• February 2011
    • The multiple articles on The Lights In the Tunnel - Automation, Accelerating Technology and the Economy of the Future by Martin Ford, Acculant Publishing 2009. See also related links like Robotic Nation by Marshall Brain (2008) and the blog mediated debate with Robin Hanson (author of the much earlier article Economic Growth Given Machine Intelligence 1998). It brought me back to the basics, the economical foundation of projects linking creativity and artificial intelligence. What would be the consequences on the economical system based on retribution from the efficiency of labor and uniqueness of skills if automation is a process without technical boundaries? Would the underlying ideal of meritocracy also suffer? How would life change? A fundamental question, even more political then technical. Yet, despite this importance, if the rate does not significantly increase (even considering Moore's "law") the impact might not be significant for most on the short-term.
  • January 2011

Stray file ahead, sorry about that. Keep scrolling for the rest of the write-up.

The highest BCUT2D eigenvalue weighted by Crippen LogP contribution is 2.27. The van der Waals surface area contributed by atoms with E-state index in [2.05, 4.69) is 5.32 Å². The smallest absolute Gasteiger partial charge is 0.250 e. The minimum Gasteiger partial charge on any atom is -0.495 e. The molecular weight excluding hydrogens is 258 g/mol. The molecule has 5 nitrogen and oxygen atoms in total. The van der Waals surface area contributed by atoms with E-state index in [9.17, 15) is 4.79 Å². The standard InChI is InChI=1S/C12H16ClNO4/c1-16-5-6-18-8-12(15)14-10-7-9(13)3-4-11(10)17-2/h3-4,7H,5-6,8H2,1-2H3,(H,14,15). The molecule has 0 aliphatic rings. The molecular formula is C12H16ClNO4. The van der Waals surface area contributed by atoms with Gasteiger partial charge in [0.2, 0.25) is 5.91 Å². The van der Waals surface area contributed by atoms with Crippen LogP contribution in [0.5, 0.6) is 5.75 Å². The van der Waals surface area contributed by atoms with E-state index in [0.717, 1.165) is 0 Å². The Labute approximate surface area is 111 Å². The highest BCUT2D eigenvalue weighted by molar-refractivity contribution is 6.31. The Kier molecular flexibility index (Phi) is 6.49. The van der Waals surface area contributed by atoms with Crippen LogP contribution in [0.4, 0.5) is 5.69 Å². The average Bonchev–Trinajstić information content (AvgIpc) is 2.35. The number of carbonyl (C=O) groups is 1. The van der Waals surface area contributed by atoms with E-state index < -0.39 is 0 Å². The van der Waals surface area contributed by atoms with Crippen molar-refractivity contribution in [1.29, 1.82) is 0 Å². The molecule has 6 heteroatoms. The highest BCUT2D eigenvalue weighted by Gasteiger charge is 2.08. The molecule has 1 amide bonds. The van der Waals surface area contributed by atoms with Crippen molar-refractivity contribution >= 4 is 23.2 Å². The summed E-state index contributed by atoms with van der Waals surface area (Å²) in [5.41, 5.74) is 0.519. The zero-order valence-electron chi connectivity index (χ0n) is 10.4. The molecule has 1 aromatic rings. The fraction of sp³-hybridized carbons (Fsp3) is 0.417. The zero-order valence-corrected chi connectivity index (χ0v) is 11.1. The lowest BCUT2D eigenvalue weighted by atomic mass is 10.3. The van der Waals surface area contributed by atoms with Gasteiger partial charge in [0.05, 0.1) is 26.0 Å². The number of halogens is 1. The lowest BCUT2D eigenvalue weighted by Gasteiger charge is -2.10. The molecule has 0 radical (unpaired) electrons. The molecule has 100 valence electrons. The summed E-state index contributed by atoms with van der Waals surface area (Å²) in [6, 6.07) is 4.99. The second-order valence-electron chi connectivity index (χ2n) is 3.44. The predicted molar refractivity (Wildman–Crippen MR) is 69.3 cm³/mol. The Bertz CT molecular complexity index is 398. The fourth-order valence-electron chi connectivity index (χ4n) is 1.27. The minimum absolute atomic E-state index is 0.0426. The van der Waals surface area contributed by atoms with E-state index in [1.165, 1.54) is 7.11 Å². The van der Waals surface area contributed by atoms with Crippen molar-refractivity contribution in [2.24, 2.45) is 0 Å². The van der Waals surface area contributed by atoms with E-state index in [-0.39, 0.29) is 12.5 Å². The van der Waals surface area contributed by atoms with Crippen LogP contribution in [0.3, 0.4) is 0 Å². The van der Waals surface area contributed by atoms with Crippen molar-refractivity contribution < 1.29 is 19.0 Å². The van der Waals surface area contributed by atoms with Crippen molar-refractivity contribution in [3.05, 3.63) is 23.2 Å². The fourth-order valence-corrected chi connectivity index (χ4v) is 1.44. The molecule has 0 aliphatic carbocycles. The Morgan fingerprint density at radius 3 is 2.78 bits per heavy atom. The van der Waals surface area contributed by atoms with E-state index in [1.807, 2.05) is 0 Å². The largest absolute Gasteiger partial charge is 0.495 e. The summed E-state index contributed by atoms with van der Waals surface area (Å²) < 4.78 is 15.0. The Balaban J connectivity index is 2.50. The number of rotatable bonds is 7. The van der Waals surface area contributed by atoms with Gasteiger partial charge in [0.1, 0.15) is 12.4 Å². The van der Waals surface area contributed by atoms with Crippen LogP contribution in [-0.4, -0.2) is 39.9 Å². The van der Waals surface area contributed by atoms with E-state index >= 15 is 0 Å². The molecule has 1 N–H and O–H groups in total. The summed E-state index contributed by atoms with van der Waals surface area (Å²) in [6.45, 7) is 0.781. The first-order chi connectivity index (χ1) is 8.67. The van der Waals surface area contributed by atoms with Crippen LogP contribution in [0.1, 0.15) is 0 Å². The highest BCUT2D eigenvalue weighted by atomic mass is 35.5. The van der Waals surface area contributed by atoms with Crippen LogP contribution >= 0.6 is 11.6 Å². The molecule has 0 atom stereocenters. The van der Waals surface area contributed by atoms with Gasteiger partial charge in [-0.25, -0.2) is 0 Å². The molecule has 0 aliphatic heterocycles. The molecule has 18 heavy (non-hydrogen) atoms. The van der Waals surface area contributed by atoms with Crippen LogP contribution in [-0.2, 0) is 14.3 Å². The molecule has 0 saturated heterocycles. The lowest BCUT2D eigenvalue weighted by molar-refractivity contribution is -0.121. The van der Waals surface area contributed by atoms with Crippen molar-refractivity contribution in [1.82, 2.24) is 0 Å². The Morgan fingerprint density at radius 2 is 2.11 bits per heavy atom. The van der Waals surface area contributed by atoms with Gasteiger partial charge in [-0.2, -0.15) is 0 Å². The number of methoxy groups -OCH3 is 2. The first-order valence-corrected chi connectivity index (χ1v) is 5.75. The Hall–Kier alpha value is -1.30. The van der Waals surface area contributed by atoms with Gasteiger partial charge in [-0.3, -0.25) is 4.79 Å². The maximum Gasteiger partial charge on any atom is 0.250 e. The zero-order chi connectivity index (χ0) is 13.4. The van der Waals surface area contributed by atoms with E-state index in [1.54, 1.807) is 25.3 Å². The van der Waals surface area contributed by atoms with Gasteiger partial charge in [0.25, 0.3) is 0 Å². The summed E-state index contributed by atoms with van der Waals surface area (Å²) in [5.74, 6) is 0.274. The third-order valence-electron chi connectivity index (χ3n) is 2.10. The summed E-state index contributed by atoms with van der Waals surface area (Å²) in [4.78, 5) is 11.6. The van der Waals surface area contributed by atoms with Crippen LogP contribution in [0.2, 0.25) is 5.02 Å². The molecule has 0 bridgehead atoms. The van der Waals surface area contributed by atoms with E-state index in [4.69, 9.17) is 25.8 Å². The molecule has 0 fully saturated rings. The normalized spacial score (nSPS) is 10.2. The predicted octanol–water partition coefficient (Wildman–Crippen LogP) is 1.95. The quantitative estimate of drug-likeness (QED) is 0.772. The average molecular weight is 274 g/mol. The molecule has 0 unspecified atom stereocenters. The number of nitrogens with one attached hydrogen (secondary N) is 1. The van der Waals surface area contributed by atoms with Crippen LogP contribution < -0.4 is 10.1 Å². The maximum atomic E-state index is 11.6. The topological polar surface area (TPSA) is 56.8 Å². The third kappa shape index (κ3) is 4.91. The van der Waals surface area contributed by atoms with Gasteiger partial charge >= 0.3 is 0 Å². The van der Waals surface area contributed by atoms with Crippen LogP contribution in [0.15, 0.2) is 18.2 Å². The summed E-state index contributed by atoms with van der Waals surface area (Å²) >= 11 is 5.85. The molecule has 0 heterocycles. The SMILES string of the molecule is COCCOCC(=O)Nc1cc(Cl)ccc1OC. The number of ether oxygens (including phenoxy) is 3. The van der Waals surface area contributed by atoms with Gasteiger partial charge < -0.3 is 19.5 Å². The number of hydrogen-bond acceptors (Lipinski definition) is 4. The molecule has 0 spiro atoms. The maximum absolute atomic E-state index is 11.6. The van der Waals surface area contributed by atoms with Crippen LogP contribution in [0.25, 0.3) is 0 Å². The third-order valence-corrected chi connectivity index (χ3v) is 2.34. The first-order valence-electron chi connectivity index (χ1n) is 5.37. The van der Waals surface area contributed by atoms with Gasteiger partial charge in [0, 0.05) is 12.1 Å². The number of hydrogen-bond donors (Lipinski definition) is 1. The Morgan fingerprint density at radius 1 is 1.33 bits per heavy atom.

• Facing the Future: Evolutionary Possibilities for Human-Machine Creativity by Jon McCormack, Chapter 19 of The Art of Artificial Evolution: A Handbook on Evolutionary Art and Music, Springer 2007. It very simply and concisely expresses my own view on the impact and importance of computer science. Even though it limits itself to domains of the arts, through music and visualization, and avoid epistemology at large and scientific progress in particular, it shows how the state of the art in computer science already is but will keep on being central on producing new content. It postulates the several ways how but suggest that it will be side by side, or even in symbiosis, that progresses will be made. Finally 8 open problems are proposed to make the structure the field of evolutionary computation. Note that We come in peace, 27th Chaos Communication Congress for a overview of the politics and control technologies around the Internet and The Future of Scientific Simulations: from Artificial Life to Artificial Cosmogenesis by Clement Vidal, 2008 for a cosmological step back also have radically changed my way of thinking.